Tuesday, September 14, 2010

SRS in the Brainstem

Red Journal:

Retrospective series from the Cleveland Clinic looking at results with SRS to brainstem lesions. They have pretty reasonable results for an area of the CNS which has bee quite anxiety provoking in the past. They do allow for a dose reduction to lesions here, and recommend the following doses compared to RTOG 90-05: for lesions less than 2cm 18Gy, 2-3cm 15Gy, 3-4cm 12Gy

Link and Abstract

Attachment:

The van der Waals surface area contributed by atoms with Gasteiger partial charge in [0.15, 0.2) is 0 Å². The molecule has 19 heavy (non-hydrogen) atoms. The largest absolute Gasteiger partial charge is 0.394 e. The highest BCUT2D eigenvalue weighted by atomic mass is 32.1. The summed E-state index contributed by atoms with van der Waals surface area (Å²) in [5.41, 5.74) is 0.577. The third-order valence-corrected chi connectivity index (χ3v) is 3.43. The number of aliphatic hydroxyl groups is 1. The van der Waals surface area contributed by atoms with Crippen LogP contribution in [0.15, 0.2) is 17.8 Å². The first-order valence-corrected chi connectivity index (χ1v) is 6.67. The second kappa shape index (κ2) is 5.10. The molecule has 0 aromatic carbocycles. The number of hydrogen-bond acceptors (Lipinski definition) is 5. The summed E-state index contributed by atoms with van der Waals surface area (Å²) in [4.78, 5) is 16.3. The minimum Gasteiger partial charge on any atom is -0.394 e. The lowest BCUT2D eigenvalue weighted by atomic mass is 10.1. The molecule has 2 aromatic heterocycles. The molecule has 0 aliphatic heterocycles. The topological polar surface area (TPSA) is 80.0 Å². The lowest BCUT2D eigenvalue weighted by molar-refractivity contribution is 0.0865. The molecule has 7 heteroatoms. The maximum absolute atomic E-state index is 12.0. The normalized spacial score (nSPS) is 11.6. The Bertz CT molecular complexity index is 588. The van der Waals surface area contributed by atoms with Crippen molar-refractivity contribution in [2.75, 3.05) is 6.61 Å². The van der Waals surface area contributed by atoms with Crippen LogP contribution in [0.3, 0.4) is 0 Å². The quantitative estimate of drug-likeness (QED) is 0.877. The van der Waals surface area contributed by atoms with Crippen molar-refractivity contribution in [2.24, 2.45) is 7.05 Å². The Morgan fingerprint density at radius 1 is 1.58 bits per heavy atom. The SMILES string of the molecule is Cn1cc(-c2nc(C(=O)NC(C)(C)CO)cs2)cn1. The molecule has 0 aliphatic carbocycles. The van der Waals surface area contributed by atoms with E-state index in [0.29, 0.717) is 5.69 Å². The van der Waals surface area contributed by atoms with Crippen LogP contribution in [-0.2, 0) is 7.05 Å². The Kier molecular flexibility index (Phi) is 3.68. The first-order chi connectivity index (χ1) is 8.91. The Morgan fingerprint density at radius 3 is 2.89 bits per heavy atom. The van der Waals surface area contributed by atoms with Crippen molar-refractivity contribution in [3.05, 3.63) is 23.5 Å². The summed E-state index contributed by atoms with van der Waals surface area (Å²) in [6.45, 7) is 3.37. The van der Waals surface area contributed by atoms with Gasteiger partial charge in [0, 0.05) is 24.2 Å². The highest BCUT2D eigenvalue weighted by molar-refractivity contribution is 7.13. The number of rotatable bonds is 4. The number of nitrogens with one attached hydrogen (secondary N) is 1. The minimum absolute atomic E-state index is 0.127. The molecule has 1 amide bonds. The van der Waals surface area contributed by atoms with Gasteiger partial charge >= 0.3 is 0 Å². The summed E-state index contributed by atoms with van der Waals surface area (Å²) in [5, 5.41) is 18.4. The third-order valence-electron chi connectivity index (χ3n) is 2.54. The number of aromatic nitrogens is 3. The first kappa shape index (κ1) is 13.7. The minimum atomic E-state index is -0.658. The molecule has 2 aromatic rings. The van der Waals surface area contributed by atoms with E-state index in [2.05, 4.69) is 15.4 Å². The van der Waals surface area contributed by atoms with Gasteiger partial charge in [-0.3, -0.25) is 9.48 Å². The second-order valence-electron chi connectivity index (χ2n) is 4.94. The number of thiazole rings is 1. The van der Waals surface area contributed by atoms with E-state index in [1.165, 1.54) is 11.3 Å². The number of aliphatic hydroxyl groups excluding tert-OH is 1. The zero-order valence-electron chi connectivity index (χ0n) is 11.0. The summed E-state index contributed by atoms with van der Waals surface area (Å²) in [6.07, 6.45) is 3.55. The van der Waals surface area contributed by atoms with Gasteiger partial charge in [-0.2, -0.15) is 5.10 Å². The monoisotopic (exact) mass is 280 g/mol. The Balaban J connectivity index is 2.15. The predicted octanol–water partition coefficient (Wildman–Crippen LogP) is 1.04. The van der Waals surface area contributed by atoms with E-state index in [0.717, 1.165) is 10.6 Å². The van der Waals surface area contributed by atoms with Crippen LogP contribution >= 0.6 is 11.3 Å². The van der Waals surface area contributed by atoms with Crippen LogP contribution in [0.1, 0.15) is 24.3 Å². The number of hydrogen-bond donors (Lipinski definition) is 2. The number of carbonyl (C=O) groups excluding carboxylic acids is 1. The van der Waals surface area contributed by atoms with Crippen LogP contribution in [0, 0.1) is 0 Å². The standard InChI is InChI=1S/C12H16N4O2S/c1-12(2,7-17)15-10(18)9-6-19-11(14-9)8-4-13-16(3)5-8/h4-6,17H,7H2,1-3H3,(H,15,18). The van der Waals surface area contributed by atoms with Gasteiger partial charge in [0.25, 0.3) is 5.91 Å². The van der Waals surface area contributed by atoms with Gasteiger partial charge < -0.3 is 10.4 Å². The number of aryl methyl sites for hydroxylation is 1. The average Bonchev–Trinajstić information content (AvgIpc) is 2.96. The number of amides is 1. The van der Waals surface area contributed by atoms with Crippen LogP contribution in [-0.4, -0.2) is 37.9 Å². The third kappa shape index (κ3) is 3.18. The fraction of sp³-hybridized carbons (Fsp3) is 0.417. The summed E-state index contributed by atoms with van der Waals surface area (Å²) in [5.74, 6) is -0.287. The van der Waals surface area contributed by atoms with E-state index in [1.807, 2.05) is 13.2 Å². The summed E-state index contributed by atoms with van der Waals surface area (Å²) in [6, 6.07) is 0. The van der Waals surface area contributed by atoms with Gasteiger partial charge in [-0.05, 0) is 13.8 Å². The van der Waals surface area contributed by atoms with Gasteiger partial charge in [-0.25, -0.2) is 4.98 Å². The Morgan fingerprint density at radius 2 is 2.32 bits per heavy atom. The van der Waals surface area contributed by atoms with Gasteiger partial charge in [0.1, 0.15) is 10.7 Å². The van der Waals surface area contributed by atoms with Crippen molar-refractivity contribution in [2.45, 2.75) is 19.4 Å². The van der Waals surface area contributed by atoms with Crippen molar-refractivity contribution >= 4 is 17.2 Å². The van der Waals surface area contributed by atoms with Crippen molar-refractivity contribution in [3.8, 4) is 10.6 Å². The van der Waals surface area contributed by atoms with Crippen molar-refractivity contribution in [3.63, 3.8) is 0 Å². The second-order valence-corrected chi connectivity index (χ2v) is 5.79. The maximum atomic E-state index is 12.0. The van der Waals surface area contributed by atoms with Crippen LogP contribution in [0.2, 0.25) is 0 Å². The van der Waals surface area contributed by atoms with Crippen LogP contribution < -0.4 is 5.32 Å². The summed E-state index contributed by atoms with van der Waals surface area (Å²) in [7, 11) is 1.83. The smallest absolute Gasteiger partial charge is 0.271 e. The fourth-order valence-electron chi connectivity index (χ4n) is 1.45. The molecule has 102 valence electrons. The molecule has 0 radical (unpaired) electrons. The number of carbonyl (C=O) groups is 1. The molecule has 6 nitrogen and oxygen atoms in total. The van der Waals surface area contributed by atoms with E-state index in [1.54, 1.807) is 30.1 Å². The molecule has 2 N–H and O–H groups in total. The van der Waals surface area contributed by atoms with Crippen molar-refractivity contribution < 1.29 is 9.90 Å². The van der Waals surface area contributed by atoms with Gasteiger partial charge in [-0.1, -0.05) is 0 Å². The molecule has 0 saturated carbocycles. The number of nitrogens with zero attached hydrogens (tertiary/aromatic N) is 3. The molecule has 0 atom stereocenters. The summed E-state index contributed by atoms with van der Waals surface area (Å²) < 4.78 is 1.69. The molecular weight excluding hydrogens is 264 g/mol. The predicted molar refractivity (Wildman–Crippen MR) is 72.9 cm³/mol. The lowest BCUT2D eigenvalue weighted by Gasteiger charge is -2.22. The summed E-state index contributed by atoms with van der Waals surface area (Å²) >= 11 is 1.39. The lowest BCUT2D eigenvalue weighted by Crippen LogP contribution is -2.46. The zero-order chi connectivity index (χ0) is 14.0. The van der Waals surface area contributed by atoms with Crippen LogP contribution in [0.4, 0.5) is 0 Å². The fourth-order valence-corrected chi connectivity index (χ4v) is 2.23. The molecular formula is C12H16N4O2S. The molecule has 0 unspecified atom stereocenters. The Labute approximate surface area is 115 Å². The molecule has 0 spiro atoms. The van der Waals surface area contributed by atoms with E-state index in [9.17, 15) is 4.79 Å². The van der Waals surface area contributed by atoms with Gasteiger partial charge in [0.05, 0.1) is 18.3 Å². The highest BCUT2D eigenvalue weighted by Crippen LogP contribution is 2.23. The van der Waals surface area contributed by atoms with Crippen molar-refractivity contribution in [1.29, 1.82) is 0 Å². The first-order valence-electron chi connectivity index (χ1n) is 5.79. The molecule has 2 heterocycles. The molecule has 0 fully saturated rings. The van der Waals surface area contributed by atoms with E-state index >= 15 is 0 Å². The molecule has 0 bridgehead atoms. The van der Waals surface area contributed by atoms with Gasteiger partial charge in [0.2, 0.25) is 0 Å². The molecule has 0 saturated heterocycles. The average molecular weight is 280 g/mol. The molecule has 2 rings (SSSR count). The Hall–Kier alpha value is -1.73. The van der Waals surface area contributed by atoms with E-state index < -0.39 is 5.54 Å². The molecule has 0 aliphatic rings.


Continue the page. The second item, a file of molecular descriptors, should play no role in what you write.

Stereotactic Radiosurgery for Single Brainstem Metastases: The Cleveland Clinic Experience: "Purpose: To assess the imaging and clinical outcomes of patients with single brainstem metastases treated with stereotactic radiosurgery (SRS).Materials and Methods: We retrospectively reviewed the data from patients with single brainstem metastases treated with SRS. Locoregional control and survival were calculated using the Kaplan-Meier method. Prognostic factors were assessed using a Cox proportional hazards model.Results: Between 1997 and 2007, 43 patients with single brainstem metastases were treated with SRS. The median age at treatment was 59 years, the median Karnofsky performance status was 80, and the median follow-up was 5.3 months. The median dose was 15 Gy (range, 9.6–24), and the median conformality and heterogeneity index was 1.7 and 1.9, respectively. The median survival was 5.8 months from the procedure date. Of the 33 patient with post-treatment imaging available, a complete radiographic response was achieved in 2 (4.7%), a partial response in 8 (18.6%), and stable disease in 23 (53.5%). The 1-year actuarial rate of local control, distant brain control, and overall survival was 85%, 38.3%, and 31.5%, respectively. Of the 43 patients, 8 (19%) died within 2 months of undergoing SRS, and 15 (36%) died within 3 months. On multivariate analysis, greater performance status (hazard ratio [HR], 0.95, p = .004), score index for radiosurgery (HR, 0.7; p = .004), graded prognostic assessment score (HR, 0.48; p = .003), and smaller tumor volume (HR, 1.23, p = .002) were associated with improved survival. No Grade 3 or 4 toxicities were observed.Conclusion: The results of our study have shown that SRS is a safe and effective local therapy for patients with brainstem metastases."

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